One of the pervasive myths about life in a college residence is the idea that fascinating, late night conversations just spring forth out of nowhere every night. They say that you learn the most important life lessons when you're up until the early morning hours chatting it away with your roommate and neighbors--a supposedly common occurrence. Midway through my freshman year I realized that this sort of thing just doesn't happen. Frustrated, I decided that I would take on the job of facilitating some of these conversations and finally tap into the secret knowledge I was supposed to discover at school. I started by walking into my neighbor's room and asking the biggest question I could think of: "what is love?"
What resulted was an over four hour conversation on the myriad ways to describe the feeling of love itself, and more importantly, the many ways we use the word itself in reference to another person. The conversation took place with a core group of 4 people, but at least 5 other people walked in and out of the room and contributed to the conversation, the dominant ideas changing with every opinion. At one point near 2:30AM I decided that the easiest way to explain what we had come up with was to put it in the form of an equation on the whiteboard in our hall. Everyone agreed that the components we spoke of were not quantifiable, but that the equation was a simple way to compress 4+ hours of talking about love and relationships into something that could be explained to others, and resonated as truth to those who saw it.
The full description of what we came up with is in the poster, but if you want more info, "The Love Equation" actually is supposed to describe all human relationships. Specifically it describes one person's feelings for another person in terms of four basic components and their relative importance. The components are sexual attraction, trust, fondness, and emotional attachment. Sexual attraction is the obvious one, it is the person's desire to mate with the other. Trust is how much you feel you can depend on the other person to act a certain way. This encompasses things like whether the person expects the other to tell the truth, keep a secret, or even respond in a predictable manner to an event. Fondness is the comfort of familiarity with the other person. It is the component that is most directly related to the amount of time the two people have spent together. The last component, emotional attachment, is what some people might call the "X Factor," or that "special something." We defined it as how much your feeling of well being depends on the other person. Being constantly worried about the other person, or finding joy in their happiness and being particularly affected by their despair--these are the things that are included in this component.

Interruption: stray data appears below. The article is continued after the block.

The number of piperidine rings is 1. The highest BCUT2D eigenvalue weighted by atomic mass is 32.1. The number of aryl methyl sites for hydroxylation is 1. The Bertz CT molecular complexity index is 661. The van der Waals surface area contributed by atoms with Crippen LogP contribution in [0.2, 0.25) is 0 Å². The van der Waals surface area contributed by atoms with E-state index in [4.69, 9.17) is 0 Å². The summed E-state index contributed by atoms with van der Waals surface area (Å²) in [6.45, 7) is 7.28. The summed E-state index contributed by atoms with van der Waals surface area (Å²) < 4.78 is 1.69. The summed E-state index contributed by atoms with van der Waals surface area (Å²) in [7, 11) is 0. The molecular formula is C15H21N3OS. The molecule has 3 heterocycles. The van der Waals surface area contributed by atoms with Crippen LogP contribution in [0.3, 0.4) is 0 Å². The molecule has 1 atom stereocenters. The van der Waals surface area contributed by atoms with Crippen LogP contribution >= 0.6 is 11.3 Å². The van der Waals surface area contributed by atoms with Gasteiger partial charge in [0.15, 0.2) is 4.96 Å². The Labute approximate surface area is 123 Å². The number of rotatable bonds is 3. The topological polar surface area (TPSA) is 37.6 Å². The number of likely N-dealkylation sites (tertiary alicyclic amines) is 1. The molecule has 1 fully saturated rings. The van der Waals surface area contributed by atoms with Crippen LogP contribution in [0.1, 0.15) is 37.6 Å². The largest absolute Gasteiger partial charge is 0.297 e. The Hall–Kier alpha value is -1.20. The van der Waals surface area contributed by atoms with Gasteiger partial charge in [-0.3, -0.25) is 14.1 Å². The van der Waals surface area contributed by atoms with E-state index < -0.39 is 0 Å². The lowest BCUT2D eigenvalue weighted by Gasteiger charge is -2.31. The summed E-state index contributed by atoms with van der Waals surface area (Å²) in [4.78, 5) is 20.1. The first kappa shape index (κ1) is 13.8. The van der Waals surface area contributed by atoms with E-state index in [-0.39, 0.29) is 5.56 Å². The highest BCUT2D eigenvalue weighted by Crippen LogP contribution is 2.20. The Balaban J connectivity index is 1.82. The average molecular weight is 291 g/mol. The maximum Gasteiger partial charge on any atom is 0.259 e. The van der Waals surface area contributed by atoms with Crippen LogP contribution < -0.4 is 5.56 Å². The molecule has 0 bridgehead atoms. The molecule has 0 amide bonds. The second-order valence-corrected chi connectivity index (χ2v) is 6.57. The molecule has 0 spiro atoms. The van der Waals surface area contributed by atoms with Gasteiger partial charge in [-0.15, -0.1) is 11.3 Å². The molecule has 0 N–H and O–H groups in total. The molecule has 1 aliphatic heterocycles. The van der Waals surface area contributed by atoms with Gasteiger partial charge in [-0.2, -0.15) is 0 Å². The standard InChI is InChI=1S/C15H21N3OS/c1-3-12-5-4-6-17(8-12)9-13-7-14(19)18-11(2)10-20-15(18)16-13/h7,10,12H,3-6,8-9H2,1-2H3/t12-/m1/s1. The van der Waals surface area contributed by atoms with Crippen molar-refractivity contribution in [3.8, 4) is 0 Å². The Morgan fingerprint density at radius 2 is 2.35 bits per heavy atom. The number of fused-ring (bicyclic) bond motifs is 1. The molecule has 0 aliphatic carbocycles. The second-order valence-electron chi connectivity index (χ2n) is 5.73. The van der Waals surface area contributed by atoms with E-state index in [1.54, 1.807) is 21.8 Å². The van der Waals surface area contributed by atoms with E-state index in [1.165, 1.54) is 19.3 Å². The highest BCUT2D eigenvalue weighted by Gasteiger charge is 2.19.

The coefficients in front of the four components are supposed to represent how many people think different components have different levels of importance. I'm sure everyone has probably met that someone who only seems to care about the sexual attraction category. To look at it like an actual mathematical formula, when the sum of all the components times the coefficients reaches some high threshold, we have what we call love. This definition works well for the way we use the word love in english because the equation takes into account the fact you might love your parents and your spouse, but it is clearly not the same sort of love.
I thought the equation would make a great poster, so when one of my class assignments was a layout project (Stanford's Studio Art 160, "Design II: The Bridge"), I got right to work. Use the contact me to let me know if you would like a print or hi-res print or screen digital version.